Kerala Ordinance will weaken the Anti-Corruption Watchdog
- The ordinance is awaiting the governor’s assent.
- It will effectively neutralise the Lokayukta Act, touted as a model legislation, by turning the quasi-judicial institution into a toothless advisory body, whose orders will no longer be binding on the government.
- A lokayukta (anti-corruption authority or ombudsman) is a government-appointed officer who represents the public's interests.
- Most significantly, it looks into allegations of corruption and maladministration against public officials and is in charge of quickly resolving complaints from the public.
- Lokpal and Lokayukta Act, 2013 was passed by the Parliament of India in 2013 which led to the appointment of Lokpal at centre and Lokayukta at State level.
Who is appointed as the Lokayukta?
- The Lokayukta is generally a former Chief Justice of the High Court or a former Supreme Court judge who serves for a fixed tenure.
- The lokayukta and upalokayukta are appointed by the governor of the state. While appointing, the governor in most of the states consults
- the chief justice of the state HC, and
- the leader of Opposition in the state legislative assembly.
Qualifications of Lokayukta
- Judicial qualifications are prescribed for the lokayukta in the States of Uttar Pradesh, Himachal Pradesh, Andhra Pradesh, Gujarat, Orissa, Karnataka and Assam.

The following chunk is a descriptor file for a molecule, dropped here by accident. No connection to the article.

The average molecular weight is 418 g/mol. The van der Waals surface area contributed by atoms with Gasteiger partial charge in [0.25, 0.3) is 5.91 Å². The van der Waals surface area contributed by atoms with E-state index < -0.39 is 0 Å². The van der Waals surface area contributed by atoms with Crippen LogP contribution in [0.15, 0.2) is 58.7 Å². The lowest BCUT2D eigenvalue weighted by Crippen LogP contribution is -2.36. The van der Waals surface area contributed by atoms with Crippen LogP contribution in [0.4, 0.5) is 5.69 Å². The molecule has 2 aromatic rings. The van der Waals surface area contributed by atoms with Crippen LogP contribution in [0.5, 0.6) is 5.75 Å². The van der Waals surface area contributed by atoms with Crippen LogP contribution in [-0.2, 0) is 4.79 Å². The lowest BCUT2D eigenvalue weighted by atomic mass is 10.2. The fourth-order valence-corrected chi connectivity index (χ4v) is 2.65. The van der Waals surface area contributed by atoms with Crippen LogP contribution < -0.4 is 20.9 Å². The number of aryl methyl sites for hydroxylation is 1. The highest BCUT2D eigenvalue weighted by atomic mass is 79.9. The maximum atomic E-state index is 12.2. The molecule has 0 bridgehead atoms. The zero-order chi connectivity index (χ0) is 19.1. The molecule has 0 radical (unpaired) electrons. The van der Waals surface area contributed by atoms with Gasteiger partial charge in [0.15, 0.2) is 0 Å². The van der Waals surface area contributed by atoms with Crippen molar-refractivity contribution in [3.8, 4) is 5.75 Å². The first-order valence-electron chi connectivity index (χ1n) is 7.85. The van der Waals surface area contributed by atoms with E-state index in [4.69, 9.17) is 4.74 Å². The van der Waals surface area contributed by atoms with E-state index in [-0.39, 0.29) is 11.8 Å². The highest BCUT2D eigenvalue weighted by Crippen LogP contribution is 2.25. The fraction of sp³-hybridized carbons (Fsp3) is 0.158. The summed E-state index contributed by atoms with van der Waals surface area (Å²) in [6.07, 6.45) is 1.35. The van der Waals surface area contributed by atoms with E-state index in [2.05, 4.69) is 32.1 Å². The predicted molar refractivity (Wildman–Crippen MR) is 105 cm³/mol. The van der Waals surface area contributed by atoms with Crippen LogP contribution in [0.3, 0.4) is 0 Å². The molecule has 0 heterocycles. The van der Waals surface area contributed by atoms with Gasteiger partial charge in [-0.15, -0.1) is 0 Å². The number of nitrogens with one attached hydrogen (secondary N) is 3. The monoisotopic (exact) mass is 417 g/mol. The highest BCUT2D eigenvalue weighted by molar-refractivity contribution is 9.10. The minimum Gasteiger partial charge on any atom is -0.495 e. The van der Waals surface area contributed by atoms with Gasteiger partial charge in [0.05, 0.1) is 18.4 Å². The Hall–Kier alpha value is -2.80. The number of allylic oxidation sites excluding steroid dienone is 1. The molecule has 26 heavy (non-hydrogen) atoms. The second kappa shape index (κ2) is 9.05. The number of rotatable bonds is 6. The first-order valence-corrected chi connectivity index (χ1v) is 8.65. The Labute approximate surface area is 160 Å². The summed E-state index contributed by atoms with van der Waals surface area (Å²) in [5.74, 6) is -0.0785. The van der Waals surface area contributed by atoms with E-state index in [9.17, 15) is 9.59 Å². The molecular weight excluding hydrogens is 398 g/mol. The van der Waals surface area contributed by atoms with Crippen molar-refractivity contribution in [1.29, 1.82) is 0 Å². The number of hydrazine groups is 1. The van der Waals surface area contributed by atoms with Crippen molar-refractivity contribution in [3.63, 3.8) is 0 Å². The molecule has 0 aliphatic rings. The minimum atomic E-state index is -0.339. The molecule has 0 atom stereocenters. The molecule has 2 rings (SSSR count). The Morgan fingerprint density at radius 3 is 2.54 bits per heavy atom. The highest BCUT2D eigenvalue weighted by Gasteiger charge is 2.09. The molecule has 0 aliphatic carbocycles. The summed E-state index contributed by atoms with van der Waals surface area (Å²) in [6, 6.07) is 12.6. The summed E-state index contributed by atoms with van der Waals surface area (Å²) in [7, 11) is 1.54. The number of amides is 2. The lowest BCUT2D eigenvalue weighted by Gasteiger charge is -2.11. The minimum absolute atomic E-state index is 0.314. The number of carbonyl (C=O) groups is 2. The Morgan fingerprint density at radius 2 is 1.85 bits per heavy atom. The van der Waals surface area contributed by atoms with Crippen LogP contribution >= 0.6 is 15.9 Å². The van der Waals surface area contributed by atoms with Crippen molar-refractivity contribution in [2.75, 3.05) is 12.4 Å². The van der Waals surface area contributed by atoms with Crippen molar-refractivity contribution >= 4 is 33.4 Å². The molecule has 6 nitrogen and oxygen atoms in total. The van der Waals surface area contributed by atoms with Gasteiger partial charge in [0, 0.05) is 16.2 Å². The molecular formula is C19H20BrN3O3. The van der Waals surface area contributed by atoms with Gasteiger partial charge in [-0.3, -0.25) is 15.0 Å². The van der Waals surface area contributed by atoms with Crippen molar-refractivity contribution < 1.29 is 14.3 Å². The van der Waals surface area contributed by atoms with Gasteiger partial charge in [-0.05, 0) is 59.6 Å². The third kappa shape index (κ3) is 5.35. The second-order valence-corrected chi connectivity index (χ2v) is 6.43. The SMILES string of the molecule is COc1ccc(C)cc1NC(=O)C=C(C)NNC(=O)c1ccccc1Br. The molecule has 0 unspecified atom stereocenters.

- But no specific qualifications are prescribed in the states of Bihar, Maharashtra and Rajasthan.
Tenure of Lokayukta
- In most of the states, the term of office fixed for lokayukta is of 5 years duration or 65 years of age, whichever is earlier. He is not eligible for reappointment for a second term.
Functions of Lokayukta
- The lokayukta presents, annually, to the governor of the state a consolidated report on his performance. The governor places this report along with an explanatory memorandum before the state legislature.
- He takes the help of the state investigating agencies for conducting inquiries.
- He has the authority to request pertinent files and papers from state government departments.
- The lokayukta's recommendations are solely advisory and do not bind the state government.
Way forward in case of Kerala government’s decision to bring an ordinance
- Battle against corruption, in order to be effective today, can be achieved only through a comprehensive reform of our political, legal, administrative and judicial systems and not through one-off or piece-meal measures. The establishment of an effective Lokpal institution is one such measure.
- The Kerala government needs to recall the Lokayukta ordinance. Failing to do so could be viewed as a compromise on the part of the Left towards strengthening institutional checks against public corruption.